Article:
Want to hear my favorite perk of getting married? Beware, it's pretty dorky... You ready?

ACCESS TO MY WIFE'S DATA.

I was in search of my next side project about four months ago. My wife quickly volunteered me to handle her Etsy product advertising on Facebook. She wanted to take her listings on Etsy and quickly create marketing campaigns using product images, titles, and descriptions. After a night of painfully searching for the same images used on Etsy while copying/pasting endless descriptions and titles I started to think to myself, "There's got to be an easier way." My engineering brain kicked into gear.

I spent the rest of that night researching the Etsy and Facebook APIs. If you aren't sure what an API is, good for you, you probably have a life, enjoying bottomless mimosa brunches with your besties. Essentially it's a way for programmers to gain access to data. I put two and two together. I could use the Etsy API to take my wife's listings and programmatically move those over to Facebook Ads. Yay technology!

My wife was surprised when she woke up the next morning and asked about how the progress was going. I moderately answered,

"Wellllll, I wasn't able to create your Ad last night, BUT… I did do some research into…"

She cut me off.

"Wait! So we don't have an ad created yet?"

I then went on to tell her how lazy I am and why it would take forever to create an ad by manually searching for the same images she used for her listings, why it would take forever to copy and paste titles and descriptions into an Ad campaign. I also made the point that Facebook's Ad manager is a pain to use! Have you seen that thing!? I didn't know it at the time but I was coming up with my value proposition. I was trying to find product-market fit. Her eyes started to gloss over, but in the end, she was onboard with the idea. So I got to work.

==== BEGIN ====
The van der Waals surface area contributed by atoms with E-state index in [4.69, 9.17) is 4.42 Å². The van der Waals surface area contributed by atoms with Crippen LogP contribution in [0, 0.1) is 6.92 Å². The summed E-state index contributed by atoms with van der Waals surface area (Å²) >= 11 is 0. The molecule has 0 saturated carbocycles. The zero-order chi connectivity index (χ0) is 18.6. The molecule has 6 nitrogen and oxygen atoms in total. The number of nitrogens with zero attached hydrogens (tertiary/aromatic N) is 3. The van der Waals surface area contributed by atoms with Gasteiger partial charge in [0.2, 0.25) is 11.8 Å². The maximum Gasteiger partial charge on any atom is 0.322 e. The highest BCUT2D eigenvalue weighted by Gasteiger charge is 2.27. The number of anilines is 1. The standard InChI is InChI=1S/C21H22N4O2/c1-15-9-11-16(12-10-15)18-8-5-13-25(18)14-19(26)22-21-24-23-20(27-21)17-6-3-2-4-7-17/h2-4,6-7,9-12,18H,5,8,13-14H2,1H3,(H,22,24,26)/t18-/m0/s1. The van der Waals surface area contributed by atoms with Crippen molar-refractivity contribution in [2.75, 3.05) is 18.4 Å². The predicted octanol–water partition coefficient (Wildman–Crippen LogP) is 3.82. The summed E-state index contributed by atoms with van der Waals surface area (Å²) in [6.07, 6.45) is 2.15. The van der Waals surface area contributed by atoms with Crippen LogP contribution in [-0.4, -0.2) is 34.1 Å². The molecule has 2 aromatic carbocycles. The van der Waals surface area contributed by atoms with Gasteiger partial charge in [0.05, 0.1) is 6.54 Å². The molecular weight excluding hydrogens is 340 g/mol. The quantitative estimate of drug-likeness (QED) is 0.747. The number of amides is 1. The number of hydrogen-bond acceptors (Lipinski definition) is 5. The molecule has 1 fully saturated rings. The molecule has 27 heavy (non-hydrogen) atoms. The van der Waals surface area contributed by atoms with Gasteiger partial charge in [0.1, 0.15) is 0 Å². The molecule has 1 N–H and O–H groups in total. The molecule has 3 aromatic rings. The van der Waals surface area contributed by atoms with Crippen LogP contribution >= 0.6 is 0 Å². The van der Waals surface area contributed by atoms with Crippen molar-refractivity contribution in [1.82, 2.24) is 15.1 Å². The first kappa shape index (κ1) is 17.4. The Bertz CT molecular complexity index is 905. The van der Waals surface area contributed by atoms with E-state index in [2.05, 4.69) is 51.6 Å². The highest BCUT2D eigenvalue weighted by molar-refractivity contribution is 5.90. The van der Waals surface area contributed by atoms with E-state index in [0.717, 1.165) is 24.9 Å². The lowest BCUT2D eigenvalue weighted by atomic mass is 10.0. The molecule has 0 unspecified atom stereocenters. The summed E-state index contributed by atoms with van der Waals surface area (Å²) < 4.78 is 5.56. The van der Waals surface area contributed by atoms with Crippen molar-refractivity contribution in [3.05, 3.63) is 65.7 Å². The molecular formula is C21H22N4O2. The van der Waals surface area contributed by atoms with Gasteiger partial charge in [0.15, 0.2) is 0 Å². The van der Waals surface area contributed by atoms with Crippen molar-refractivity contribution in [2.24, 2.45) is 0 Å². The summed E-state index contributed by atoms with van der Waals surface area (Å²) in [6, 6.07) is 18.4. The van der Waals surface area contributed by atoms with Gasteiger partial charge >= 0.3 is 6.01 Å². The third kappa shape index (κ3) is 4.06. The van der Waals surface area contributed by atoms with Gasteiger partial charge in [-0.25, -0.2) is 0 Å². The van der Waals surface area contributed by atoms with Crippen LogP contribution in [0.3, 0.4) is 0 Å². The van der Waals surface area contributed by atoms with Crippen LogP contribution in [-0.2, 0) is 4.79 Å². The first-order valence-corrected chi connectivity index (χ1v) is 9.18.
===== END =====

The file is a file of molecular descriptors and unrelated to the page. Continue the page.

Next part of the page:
DEVELOPMENT

I first started by creating an App using Etsy's developer platform. Etsy offers a way for developers to easily access their API. They give you basic access using an API key so that you can get started working right away.

There's two types of access, Provisional Access, and Full Access. Provisional access allows for read-only access to any unauthenticated resource. Full Access allows authenticated read/write access for unlimited Etsy members. You also get to list your application in their App Gallery. Although my application didn't need write access, I still needed access to authenticated resources such as images, shop info, etc. So I requested and got access to my API keys. The next step was to set up an authentication flow using OAuth.

While scouring Etsy's OAuth documentation I noticed every example was written in PHP. What is this 2007? I was planning on writing my backend using Python. So I spent a couple hours translating their PHP code to Python. I used the requests-oauthlib library to fetch my access tokens.

Around this time, a few other areas of the product began to take shape. First, In order to create Facebook Ads, I needed to create a Facebook app using their developer platform. So I went to www.developers.facebook.com and began the process. You have to create what they call an App ID.

Second, I needed to host my application somewhere. I began to look at the different cloud solutions out there and decided on Amazon Web Services. I used AWS because it was what I was most comfortable with. I used Python/Django for my backend and there's some good documentation on creating an Elastic Beanstalk application using the AWS CLI.

Third, I needed a backend database to store API keys and additional global application information. So I added an Amazon RDS database to my Elastic Beanstalk environment. This was actually really easy to setup using this documentation as a guide. The hardest part was deciding on what tiered storage to use. I went with the cheapest option. I wanted to get a working prototype up without spending a bunch of time making premature optimizations. The point of an MVP (minimum viable product) is to simply get it out the door and optimize as you progress.